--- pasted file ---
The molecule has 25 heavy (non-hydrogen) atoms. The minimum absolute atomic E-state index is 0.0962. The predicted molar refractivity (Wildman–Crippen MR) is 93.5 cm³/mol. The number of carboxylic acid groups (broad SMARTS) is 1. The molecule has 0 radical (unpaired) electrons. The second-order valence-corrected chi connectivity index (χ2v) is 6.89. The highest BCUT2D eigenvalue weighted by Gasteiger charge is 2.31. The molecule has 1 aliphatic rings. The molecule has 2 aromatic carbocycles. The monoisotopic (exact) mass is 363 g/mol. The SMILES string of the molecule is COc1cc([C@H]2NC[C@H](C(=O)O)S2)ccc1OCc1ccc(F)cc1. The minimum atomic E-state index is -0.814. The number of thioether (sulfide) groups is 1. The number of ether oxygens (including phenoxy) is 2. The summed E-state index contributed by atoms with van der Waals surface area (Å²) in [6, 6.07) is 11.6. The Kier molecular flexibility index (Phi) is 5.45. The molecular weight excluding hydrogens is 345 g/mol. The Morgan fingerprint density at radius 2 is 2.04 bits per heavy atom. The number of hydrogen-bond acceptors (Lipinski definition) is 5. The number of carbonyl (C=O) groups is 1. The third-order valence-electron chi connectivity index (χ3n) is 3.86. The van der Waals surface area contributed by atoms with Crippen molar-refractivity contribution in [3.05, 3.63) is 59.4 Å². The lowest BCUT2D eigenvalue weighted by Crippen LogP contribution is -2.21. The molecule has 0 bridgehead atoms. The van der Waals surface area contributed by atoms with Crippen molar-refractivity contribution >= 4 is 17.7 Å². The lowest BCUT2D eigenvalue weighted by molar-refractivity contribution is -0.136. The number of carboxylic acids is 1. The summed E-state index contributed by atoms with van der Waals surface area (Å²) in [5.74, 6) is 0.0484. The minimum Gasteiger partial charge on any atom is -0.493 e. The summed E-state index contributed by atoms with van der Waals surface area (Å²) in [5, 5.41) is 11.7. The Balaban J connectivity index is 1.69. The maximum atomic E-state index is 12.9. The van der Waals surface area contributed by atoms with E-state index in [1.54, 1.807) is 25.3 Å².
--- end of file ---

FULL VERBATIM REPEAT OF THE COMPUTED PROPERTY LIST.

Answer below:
The molecule has 25 heavy (non-hydrogen) atoms. The minimum absolute atomic E-state index is 0.0962. The predicted molar refractivity (Wildman–Crippen MR) is 93.5 cm³/mol. The number of carboxylic acid groups (broad SMARTS) is 1. The molecule has 0 radical (unpaired) electrons. The second-order valence-corrected chi connectivity index (χ2v) is 6.89. The highest BCUT2D eigenvalue weighted by Gasteiger charge is 2.31. The molecule has 1 aliphatic rings. The molecule has 2 aromatic carbocycles. The monoisotopic (exact) mass is 363 g/mol. The SMILES string of the molecule is COc1cc([C@H]2NC[C@H](C(=O)O)S2)ccc1OCc1ccc(F)cc1. The minimum atomic E-state index is -0.814. The number of thioether (sulfide) groups is 1. The number of ether oxygens (including phenoxy) is 2. The summed E-state index contributed by atoms with van der Waals surface area (Å²) in [6, 6.07) is 11.6. The Kier molecular flexibility index (Phi) is 5.45. The molecular weight excluding hydrogens is 345 g/mol. The Morgan fingerprint density at radius 2 is 2.04 bits per heavy atom. The number of hydrogen-bond acceptors (Lipinski definition) is 5. The number of carbonyl (C=O) groups is 1. The third-order valence-electron chi connectivity index (χ3n) is 3.86. The van der Waals surface area contributed by atoms with Crippen molar-refractivity contribution in [3.05, 3.63) is 59.4 Å². The lowest BCUT2D eigenvalue weighted by Crippen LogP contribution is -2.21. The molecule has 0 bridgehead atoms. The van der Waals surface area contributed by atoms with Crippen molar-refractivity contribution >= 4 is 17.7 Å². The lowest BCUT2D eigenvalue weighted by molar-refractivity contribution is -0.136. The number of carboxylic acids is 1. The summed E-state index contributed by atoms with van der Waals surface area (Å²) in [5.74, 6) is 0.0484. The minimum Gasteiger partial charge on any atom is -0.493 e. The summed E-state index contributed by atoms with van der Waals surface area (Å²) in [5, 5.41) is 11.7. The Balaban J connectivity index is 1.69. The maximum atomic E-state index is 12.9. The van der Waals surface area contributed by atoms with E-state index in [1.54, 1.807) is 25.3 Å².